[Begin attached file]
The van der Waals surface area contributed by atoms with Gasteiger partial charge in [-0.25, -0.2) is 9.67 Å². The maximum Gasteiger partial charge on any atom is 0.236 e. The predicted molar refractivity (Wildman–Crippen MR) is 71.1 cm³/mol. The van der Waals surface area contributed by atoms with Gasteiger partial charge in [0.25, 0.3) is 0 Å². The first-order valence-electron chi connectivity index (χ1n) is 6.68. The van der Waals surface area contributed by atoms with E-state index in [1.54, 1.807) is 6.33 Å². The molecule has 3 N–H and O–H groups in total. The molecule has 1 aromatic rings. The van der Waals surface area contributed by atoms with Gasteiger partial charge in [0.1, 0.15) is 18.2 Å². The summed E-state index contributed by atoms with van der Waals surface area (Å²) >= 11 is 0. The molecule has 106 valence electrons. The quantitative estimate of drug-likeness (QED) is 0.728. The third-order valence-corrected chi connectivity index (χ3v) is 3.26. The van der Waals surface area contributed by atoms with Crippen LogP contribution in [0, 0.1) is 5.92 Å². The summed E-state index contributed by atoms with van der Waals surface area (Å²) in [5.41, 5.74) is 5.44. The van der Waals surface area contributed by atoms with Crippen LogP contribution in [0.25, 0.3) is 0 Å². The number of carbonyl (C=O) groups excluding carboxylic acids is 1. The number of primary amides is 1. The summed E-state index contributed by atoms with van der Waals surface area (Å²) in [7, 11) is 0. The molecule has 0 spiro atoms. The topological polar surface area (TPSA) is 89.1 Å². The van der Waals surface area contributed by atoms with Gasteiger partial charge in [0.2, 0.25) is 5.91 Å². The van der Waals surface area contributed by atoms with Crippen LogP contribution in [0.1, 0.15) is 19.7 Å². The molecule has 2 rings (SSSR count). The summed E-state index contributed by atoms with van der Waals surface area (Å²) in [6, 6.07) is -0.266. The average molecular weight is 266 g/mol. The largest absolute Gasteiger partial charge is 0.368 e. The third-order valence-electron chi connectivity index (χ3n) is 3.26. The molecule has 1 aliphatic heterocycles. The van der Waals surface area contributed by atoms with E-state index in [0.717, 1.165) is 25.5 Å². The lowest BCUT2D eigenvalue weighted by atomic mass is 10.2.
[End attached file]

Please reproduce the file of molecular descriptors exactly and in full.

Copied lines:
The van der Waals surface area contributed by atoms with Gasteiger partial charge in [-0.25, -0.2) is 9.67 Å². The maximum Gasteiger partial charge on any atom is 0.236 e. The predicted molar refractivity (Wildman–Crippen MR) is 71.1 cm³/mol. The van der Waals surface area contributed by atoms with Gasteiger partial charge in [0.25, 0.3) is 0 Å². The first-order valence-electron chi connectivity index (χ1n) is 6.68. The van der Waals surface area contributed by atoms with E-state index in [1.54, 1.807) is 6.33 Å². The molecule has 3 N–H and O–H groups in total. The molecule has 1 aromatic rings. The van der Waals surface area contributed by atoms with Gasteiger partial charge in [0.1, 0.15) is 18.2 Å². The summed E-state index contributed by atoms with van der Waals surface area (Å²) >= 11 is 0. The molecule has 106 valence electrons. The quantitative estimate of drug-likeness (QED) is 0.728. The third-order valence-corrected chi connectivity index (χ3v) is 3.26. The van der Waals surface area contributed by atoms with Crippen LogP contribution in [0, 0.1) is 5.92 Å². The summed E-state index contributed by atoms with van der Waals surface area (Å²) in [5.41, 5.74) is 5.44. The van der Waals surface area contributed by atoms with Crippen LogP contribution in [0.25, 0.3) is 0 Å². The number of carbonyl (C=O) groups excluding carboxylic acids is 1. The number of primary amides is 1. The summed E-state index contributed by atoms with van der Waals surface area (Å²) in [7, 11) is 0. The molecule has 0 spiro atoms. The topological polar surface area (TPSA) is 89.1 Å². The van der Waals surface area contributed by atoms with Gasteiger partial charge in [0.2, 0.25) is 5.91 Å². The van der Waals surface area contributed by atoms with Crippen LogP contribution in [0.1, 0.15) is 19.7 Å². The molecule has 2 rings (SSSR count). The summed E-state index contributed by atoms with van der Waals surface area (Å²) in [6, 6.07) is -0.266. The average molecular weight is 266 g/mol. The largest absolute Gasteiger partial charge is 0.368 e. The third-order valence-electron chi connectivity index (χ3n) is 3.26. The molecule has 1 aliphatic heterocycles. The van der Waals surface area contributed by atoms with E-state index in [0.717, 1.165) is 25.5 Å². The lowest BCUT2D eigenvalue weighted by atomic mass is 10.2.